Not all readers will agree with Marty’s insightful reflections on the relationship between politics and religion, but his...



In a thoughtful antidote to the arguments that usually dominate discussions of politics and religion, Marty (The One and Many, 1997, etc.) here invites us instead to enter into a conversation about the relationship between the two.

Enacted in the wake of centuries of religious controversy and oppression, the Constitution mandates separation of church and state and assures free exercise of religion. The tension between the two principles spawns endless political controversy and litigation, however, and private faith continually spills over into the public realm, often affecting elections and driving public debate on such issues as abortion, euthanasia, and capital punishment. But should religion have any place in our public life? Marty says yes: indeed, he finds it “hard to think of any descriptions, definitions, or citations or profound elements in politics and government that are not somehow religious.” Recognizing the controversial nature of any discussion of politics and religion, and welcoming anticipated disagreement, Marty makes several claims about public religion. He acknowledges that public religion presents dangers to the civil order (ranging from intolerance to religiously motivated violence), but points to the public good done by such religious forces as the Salvation Army and Martin Luther King as evidence of the benign influence of religion on public life. Marty also claims that individuals energized by an awareness of possibilities based on religious beliefs can provide hope for improving the republic, and he observes that religious people have exercised an effective political voice through both traditional institutions and religious special-interest groups and voluntary organizations.

Not all readers will agree with Marty’s insightful reflections on the relationship between politics and religion, but his essay is a useful starting point for anyone interested in the role of religion in America’s public life.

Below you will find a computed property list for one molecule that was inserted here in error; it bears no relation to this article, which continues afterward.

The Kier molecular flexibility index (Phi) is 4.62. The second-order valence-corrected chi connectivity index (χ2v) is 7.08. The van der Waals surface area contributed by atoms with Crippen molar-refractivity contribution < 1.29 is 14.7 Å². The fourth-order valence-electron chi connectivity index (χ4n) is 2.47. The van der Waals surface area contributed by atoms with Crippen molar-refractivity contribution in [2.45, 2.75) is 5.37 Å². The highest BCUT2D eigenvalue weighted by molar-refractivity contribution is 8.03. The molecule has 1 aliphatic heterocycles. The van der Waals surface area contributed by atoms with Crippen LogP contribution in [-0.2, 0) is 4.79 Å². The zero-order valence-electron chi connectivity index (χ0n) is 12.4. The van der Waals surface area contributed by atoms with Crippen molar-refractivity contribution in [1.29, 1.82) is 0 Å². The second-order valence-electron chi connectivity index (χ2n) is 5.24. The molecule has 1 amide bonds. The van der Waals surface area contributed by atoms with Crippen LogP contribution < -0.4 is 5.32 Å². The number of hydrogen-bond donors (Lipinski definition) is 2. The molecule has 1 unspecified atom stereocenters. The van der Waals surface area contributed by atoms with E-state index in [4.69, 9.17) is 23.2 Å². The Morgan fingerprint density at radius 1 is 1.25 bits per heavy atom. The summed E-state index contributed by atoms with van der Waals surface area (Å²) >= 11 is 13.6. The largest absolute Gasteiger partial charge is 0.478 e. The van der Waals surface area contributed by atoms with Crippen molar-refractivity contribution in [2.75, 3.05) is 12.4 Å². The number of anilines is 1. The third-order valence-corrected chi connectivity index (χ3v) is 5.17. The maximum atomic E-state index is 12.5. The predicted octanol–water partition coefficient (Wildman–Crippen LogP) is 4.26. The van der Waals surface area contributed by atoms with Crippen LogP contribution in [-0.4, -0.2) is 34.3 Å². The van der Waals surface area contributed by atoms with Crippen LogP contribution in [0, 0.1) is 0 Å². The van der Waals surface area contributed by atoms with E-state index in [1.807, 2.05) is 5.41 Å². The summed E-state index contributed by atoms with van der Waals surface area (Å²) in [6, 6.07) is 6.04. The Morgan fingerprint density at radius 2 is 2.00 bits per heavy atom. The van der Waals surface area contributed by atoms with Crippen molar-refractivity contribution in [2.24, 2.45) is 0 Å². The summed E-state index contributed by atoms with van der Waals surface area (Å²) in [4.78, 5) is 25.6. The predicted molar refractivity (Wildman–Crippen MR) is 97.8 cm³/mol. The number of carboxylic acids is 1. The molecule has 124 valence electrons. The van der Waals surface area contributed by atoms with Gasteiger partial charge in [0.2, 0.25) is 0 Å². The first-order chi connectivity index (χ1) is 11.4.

Pub Date: May 1, 2000

ISBN: 0-7879-5031-9

Page Count: 240

Publisher: N/A

Review Posted Online: May 20, 2010

Kirkus Reviews Issue: May 1, 2000

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If the authors are serious, this is a silly, distasteful book. If they are not, it’s a brilliant satire.


The authors have created a sort of anti-Book of Virtues in this encyclopedic compendium of the ways and means of power.

Everyone wants power and everyone is in a constant duplicitous game to gain more power at the expense of others, according to Greene, a screenwriter and former editor at Esquire (Elffers, a book packager, designed the volume, with its attractive marginalia). We live today as courtiers once did in royal courts: we must appear civil while attempting to crush all those around us. This power game can be played well or poorly, and in these 48 laws culled from the history and wisdom of the world’s greatest power players are the rules that must be followed to win. These laws boil down to being as ruthless, selfish, manipulative, and deceitful as possible. Each law, however, gets its own chapter: “Conceal Your Intentions,” “Always Say Less Than Necessary,” “Pose as a Friend, Work as a Spy,” and so on. Each chapter is conveniently broken down into sections on what happened to those who transgressed or observed the particular law, the key elements in this law, and ways to defensively reverse this law when it’s used against you. Quotations in the margins amplify the lesson being taught. While compelling in the way an auto accident might be, the book is simply nonsense. Rules often contradict each other. We are told, for instance, to “be conspicuous at all cost,” then told to “behave like others.” More seriously, Greene never really defines “power,” and he merely asserts, rather than offers evidence for, the Hobbesian world of all against all in which he insists we live. The world may be like this at times, but often it isn’t. To ask why this is so would be a far more useful project.

If the authors are serious, this is a silly, distasteful book. If they are not, it’s a brilliant satire.

Pub Date: Sept. 1, 1998

ISBN: 0-670-88146-5

Page Count: 430

Publisher: Viking

Review Posted Online: May 20, 2010

Kirkus Reviews Issue: July 15, 1998

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This a book of earlier, philosophical essays concerned with the essential "absurdity" of life and the concept that- to overcome the strong tendency to suicide in every thoughtful man-one must accept life on its own terms with its values of revolt, liberty and passion. A dreary thesis- derived from and distorting the beliefs of the founders of existentialism, Jaspers, Heldegger and Kierkegaard, etc., the point of view seems peculiarly outmoded. It is based on the experience of war and the resistance, liberally laced with Andre Gide's excessive intellectualism. The younger existentialists such as Sartre and Camus, with their gift for the terse novel or intense drama, seem to have omitted from their philosophy all the deep religiosity which permeates the work of the great existentialist thinkers. This contributes to a basic lack of vitality in themselves, in these essays, and ten years after the war Camus seems unaware that the life force has healed old wounds... Largely for avant garde aesthetes and his special coterie.

Pub Date: Sept. 26, 1955

ISBN: 0679733736

Page Count: 228

Publisher: Knopf

Review Posted Online: Sept. 19, 2011

Kirkus Reviews Issue: Sept. 1, 1955

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